Making print sales isn’t easy these days. Supply chain issues are disrupting the process and the ability to promise everything will be ok with 100% certainty. This situation can make even the most seasoned print customers nervous especially if they work as a print producer at advertising agencies, brands, or corporations that plan their print marketing and media placement strategy well in advance. These plans often require that campaign materials are coordinated to hit the market on target dates. Not so easy these days, as I’ve said.
On top of the pressure to deliver materials on time and on budget, the great resignation has significantly impacted advertising agencies and marketing departments within brands and agencies.
The creatives have gotten a taste of remote working and working on their time. There is no going back to the office, they are quitting to work from home. They are also turning away full-time job offers with significant to ridiculous salary increases that would never have been turned down in 2019. NEVER.
With creatives quitting rather than commuting, a ton of pressure to get projects done, by any means necessary, is falling to the print producers.
I reached out to a friend who is the VP, Director of Production of a specialized full-service production agency with a roster of clients that includes other ad agencies in this space. When he didn’t answer I followed up and this was his reply.
“Sorry Deborah. My department is hemorrhaging. 3 rounds of layoffs and now 3 more people resigned. I went from 17 people down to 3 and I’m working 65 hours a week. I’m literally just trying to survive.”
What if he can’t?
He is one of 3 overworked and overwhelmed print producers responsible for every job from every client at this full-service production agency. Think about that. Three people doing the job of 17 and trust me the 17 were already doing the jobs of at least 2 people.
I spoke to another VP of Production from a premium cable entertainment network. She told a similar story. Working from 6 am to 10 pm most days, work has never been harder or more stressful. She is also trying to survive and now the company has reorganized which presents an entirely new set of obstacles to overcome with the requirement of time that doesn’t exist.
We are at a pivotal moment. I know from holding the position for more than 25 years that professional print producers can be pains in the ass, but we – you, me, agencies, brands, marketers, and printers cannot let them go extinct. Our world without them is only about price. Craft will eventually transform to commodity and then game over in so many ways unless you are Vista and Canva, or can operate like them.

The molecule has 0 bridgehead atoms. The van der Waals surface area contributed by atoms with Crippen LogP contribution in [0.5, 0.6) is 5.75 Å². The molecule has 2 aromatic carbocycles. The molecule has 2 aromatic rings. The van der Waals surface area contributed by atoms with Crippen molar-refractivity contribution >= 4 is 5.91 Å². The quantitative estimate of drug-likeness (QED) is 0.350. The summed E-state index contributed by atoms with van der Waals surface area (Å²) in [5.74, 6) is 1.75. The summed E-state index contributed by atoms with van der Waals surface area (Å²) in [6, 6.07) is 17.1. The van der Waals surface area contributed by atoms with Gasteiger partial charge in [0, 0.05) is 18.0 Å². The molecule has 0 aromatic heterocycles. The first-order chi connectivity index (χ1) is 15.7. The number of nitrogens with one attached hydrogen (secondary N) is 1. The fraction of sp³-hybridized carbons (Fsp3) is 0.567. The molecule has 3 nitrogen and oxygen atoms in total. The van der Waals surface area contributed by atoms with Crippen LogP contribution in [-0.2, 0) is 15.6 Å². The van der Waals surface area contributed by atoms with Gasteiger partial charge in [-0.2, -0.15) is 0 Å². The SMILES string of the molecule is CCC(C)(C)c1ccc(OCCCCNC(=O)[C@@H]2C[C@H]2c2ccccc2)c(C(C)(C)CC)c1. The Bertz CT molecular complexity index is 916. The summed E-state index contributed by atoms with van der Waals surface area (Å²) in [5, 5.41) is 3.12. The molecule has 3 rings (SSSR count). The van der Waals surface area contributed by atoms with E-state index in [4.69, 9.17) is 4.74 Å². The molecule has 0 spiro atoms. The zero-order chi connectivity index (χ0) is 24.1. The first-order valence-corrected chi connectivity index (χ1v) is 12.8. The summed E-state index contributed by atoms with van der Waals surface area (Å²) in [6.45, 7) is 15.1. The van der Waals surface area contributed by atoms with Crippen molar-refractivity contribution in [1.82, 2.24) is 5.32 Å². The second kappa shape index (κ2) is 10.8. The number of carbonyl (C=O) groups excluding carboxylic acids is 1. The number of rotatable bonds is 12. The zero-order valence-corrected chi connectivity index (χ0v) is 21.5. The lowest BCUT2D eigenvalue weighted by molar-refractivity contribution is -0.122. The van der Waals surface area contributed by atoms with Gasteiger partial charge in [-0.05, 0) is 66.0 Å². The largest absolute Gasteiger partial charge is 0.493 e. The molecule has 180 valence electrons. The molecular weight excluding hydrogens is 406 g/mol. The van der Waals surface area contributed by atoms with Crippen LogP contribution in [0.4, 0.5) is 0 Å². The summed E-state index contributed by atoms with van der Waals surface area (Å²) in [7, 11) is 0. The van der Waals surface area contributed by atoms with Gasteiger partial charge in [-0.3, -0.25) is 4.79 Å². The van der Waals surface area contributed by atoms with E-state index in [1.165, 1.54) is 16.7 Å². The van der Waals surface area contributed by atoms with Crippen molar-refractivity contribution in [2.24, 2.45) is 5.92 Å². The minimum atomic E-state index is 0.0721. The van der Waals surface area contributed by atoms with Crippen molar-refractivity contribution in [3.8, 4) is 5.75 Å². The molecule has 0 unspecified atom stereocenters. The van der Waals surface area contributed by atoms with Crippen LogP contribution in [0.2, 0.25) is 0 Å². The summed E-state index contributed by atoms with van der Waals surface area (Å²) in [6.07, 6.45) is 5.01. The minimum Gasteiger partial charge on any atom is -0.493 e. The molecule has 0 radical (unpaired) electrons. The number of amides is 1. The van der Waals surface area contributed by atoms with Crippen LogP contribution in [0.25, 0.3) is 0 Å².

WHAT CAN WE DO????
I am glad you asked!! I have been thinking about this for 2 days. Here is what you can do right now.
Stop bothering these customers unless you have something very specific to discuss. No phishing sales calls. If they need your help, they will find you. You can send a ‘checking in’ email, text, or social media messages now and them to remain top of mind from a human vs sales perspective, and without any expectation of a reply.
Review all their past work. If they always do a mailing in June, don’t wait on them to contact you. Figure out how to get the paper and when it can arrive, share that information and a quote with the customer – NOW.
Repeat that process or everything you can think of to preempt a quote request and be super attentive to being super proactive every way you can. Especially with paper and postage. Price increases are coming.
Inform your customers now, and help them create a plan to print everything they can before it happens. Provide a list of projects they have printed in the past; suggest how they can be improved. Provide estimates for all scenarios with very clear caveats around securing supplies and the pricing and payment terms. The fine print is critical when hard costs are fluctuating.
Consider a Next-Level Move
Unless we figure out a workable solution to help professional print customers, the infiltration of Print Management Services (HH Global, Williams Lee, Schawk) is imminent. This podcast is from 2018, but it is still a very relevant, first-hand account of what happens when these companies get in the CFO’s door.